Exchange organization has zero system policies
[This topic is intended to address a specific issue called out by the Exchange Server Analyzer Tool. You should apply it only to systems that have had the Exchange Server Analyzer Tool run against them and are experiencing that specific issue. The Exchange Server Analyzer Tool, available as a free download, remotely collects configuration data from each server in the topology and automatically analyzes the data. The resulting report details important configuration issues, potential problems, and nondefault product settings. By following these recommendations, you can achieve better performance, scalability, reliability, and uptime. For more information about the tool or to download the latest versions, see "Microsoft Exchange Analyzers" at http://go.microsoft.com/fwlink/?linkid=34707.]
Topic Last Modified: 2005-11-17
The Microsoft® Exchange Server Analyzer Tool queries the Active Directory® directory service to determine the name of each system policy in the System Policies object for each Exchange organization. If the Exchange Server Analyzer determines that there is no system policies object or that the system policies object does not contain any system policies, an error is displayed.
You can use system policy objects to simplify system administration by configuring parameters for multiple Exchange servers through a single configuration object, such as mailbox store, public folder store, or server settings. By default, the following system policies are created when you run ForestPrep on your organization:
Hidden DL Membership
If these default system policies do not exist in your Exchange organization, you will experience reliability issues. To re-create the default system policies, you must run ForestPrep.
To run Exchange Server 2003 ForestPrep
Insert the Exchange CD into your CD drive.
On the Start menu, click Run, and then type drive**:\setup\i386\setup /ForestPrep**, where drive is your CD drive.
On the Welcome to the Microsoft Exchange Installation Wizard page, click Next.
On the License Agreement page, read the agreement. If you accept the terms, click I agree, and then click Next.
On the Product Identification page, type your 25-digit product key, and then click Next.
On the Component Selection page, verify that Action is set to ForestPrep. If it is not, click the drop-down arrow, and then click ForestPrep. Click Next.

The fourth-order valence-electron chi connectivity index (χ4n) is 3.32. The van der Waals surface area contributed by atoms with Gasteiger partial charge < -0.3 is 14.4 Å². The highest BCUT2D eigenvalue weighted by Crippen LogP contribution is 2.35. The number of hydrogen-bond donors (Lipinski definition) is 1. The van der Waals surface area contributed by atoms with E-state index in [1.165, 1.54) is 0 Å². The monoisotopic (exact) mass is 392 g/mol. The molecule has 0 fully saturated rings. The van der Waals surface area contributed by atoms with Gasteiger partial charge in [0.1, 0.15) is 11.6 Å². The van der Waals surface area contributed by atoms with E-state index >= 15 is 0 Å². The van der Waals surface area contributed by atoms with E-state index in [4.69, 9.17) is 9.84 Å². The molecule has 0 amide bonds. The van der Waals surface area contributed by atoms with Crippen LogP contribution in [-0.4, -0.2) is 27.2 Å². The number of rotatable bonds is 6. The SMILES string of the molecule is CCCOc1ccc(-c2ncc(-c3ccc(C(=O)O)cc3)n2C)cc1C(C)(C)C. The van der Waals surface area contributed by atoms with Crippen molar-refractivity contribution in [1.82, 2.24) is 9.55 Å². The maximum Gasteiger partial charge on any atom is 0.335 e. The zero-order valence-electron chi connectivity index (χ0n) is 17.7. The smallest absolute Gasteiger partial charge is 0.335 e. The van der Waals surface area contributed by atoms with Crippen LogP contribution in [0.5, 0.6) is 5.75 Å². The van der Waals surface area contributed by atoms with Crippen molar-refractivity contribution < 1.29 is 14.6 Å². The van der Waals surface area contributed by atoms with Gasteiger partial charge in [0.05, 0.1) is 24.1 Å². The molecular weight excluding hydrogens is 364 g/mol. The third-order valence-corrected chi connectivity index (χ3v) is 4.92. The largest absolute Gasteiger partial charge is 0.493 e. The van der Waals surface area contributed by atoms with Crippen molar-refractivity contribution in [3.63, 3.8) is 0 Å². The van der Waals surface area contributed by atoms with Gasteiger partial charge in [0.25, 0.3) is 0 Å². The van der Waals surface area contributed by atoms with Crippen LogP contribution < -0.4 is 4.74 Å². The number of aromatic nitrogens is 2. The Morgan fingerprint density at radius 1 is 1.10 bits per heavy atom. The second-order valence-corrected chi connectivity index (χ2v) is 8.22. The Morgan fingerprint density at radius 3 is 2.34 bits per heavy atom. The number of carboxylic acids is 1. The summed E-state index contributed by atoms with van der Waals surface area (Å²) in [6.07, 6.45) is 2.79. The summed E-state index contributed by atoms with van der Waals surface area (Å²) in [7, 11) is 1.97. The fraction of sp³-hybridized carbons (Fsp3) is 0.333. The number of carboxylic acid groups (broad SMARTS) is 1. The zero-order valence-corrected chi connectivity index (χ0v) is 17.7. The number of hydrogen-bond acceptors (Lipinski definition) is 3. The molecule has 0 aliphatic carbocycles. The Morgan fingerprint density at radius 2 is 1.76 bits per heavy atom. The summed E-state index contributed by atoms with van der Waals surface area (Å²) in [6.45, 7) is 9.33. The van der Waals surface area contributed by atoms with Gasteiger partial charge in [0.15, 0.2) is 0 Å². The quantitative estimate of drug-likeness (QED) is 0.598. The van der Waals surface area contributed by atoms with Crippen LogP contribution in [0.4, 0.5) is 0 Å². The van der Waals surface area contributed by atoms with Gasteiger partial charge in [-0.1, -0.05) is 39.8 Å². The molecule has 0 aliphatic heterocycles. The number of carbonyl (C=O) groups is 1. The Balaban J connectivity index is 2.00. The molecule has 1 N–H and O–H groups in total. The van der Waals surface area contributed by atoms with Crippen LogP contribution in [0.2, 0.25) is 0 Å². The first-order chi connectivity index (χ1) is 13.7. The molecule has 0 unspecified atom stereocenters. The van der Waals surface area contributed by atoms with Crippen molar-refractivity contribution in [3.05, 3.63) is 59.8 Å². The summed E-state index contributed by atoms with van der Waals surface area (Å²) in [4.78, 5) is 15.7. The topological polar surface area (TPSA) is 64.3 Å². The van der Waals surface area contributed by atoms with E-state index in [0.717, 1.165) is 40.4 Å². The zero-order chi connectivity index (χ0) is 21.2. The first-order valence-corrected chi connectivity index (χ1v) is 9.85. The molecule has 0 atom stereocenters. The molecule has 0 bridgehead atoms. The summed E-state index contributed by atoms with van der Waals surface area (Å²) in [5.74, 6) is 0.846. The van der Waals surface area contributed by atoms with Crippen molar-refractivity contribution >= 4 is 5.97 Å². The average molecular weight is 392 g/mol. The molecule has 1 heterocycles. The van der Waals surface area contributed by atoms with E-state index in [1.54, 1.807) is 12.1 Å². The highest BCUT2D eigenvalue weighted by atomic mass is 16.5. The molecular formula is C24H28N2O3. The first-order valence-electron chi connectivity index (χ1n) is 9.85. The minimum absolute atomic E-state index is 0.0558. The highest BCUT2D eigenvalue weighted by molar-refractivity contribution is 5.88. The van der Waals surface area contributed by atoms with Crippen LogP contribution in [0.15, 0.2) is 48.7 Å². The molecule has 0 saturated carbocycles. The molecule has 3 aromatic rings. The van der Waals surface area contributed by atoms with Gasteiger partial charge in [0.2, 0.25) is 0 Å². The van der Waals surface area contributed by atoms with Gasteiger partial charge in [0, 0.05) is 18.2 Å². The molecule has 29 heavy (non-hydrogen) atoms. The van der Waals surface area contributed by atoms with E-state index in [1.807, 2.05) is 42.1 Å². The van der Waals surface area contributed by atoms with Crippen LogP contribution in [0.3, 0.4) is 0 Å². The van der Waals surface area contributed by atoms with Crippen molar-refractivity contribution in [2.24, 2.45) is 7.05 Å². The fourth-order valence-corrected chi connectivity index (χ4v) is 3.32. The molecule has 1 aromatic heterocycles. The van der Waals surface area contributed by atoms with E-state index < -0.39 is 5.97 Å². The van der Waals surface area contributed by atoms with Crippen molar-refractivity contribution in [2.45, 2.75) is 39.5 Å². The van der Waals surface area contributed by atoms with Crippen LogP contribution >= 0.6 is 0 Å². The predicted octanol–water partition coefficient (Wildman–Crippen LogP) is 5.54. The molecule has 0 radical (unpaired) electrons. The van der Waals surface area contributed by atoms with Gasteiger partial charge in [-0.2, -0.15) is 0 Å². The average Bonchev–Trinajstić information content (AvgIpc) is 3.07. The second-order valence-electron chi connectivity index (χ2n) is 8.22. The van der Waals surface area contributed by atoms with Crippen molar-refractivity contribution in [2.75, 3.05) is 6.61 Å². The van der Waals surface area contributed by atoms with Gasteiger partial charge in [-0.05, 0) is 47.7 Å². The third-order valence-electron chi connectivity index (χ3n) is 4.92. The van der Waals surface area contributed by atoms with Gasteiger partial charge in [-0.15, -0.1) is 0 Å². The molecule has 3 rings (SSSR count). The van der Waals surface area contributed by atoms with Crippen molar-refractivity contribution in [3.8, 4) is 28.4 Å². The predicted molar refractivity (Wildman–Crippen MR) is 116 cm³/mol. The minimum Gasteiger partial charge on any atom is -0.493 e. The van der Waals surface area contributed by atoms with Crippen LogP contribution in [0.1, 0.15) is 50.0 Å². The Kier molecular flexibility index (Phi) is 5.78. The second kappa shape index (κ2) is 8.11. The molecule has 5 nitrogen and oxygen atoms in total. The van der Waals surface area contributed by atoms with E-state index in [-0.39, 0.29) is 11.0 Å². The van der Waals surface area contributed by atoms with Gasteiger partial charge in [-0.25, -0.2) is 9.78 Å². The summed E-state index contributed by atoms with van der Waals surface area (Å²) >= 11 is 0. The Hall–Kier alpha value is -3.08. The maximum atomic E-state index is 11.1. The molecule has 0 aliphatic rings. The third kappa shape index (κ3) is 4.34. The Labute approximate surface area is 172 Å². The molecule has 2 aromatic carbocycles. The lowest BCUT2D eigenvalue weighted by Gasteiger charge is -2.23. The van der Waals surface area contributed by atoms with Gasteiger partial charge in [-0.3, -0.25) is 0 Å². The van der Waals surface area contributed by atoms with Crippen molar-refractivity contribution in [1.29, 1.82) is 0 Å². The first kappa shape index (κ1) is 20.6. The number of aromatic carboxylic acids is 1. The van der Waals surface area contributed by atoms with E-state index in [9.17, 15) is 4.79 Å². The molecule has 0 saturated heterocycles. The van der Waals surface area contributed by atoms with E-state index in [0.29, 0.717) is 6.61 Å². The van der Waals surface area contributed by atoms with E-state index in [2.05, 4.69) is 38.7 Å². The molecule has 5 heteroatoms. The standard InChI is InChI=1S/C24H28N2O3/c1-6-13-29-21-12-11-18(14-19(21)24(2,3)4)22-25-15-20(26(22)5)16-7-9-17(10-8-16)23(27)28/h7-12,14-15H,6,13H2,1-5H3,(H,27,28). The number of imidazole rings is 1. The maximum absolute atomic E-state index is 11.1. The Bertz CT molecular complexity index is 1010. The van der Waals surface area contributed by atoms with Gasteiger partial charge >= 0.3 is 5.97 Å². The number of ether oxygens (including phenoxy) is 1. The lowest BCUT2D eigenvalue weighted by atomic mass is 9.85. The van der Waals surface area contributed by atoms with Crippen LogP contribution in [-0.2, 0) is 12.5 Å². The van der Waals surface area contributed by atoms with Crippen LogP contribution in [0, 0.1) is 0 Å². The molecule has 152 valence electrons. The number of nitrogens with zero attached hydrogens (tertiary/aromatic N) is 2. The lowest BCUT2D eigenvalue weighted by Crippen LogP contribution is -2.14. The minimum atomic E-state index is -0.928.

If ForestPrep does not appear under Action, you may have misspelled the ForestPrep command in Step 2. If you have misspelled the ForestPrep command, go back to Step 2 and retype the command.
On the Microsoft Exchange Server Administrator Account page, in the Account box, type the name of the account or group that is responsible for installing Exchange.
The account that you specify will also have permission to use the Exchange Administration Delegation Wizard to create other Exchange administrator accounts. For more information about the Exchange Administration Delegation Wizard, see the Exchange Server 2003 Administration Guide (http://go.microsoft.com/fwlink/?linkid=47617).
Click Next to start ForestPrep. After ForestPrep starts, you cannot cancel the process.
Depending on your network topology and the speed of your Microsoft Windows® 2000 Server or Microsoft Windows Server™ 2003 domain controller, ForestPrep may take a long time to complete.
On the Completing the Microsoft Exchange Wizard page, click Finish.
For information about how system policies are used in Exchange, see Microsoft Knowledge Base article 253838, "XADM: How the Recipient Update Service Applies System Policies" (http://go.microsoft.com/fwlink/?LinkId=3052&kbid=253838).
For more information about system policies, see "Exchange System Manager Architecture" in the Exchange Server 2003 Technical Reference Guide (http://go.microsoft.com/fwlink/?LinkId=47891).
For information about how to create non-default system policies in Exchange, see the Knowledge Base article 256141, "How to Create System Policies in Exchange" (http://go.microsoft.com/fwlink/?LinkId=3052&kbid=256141).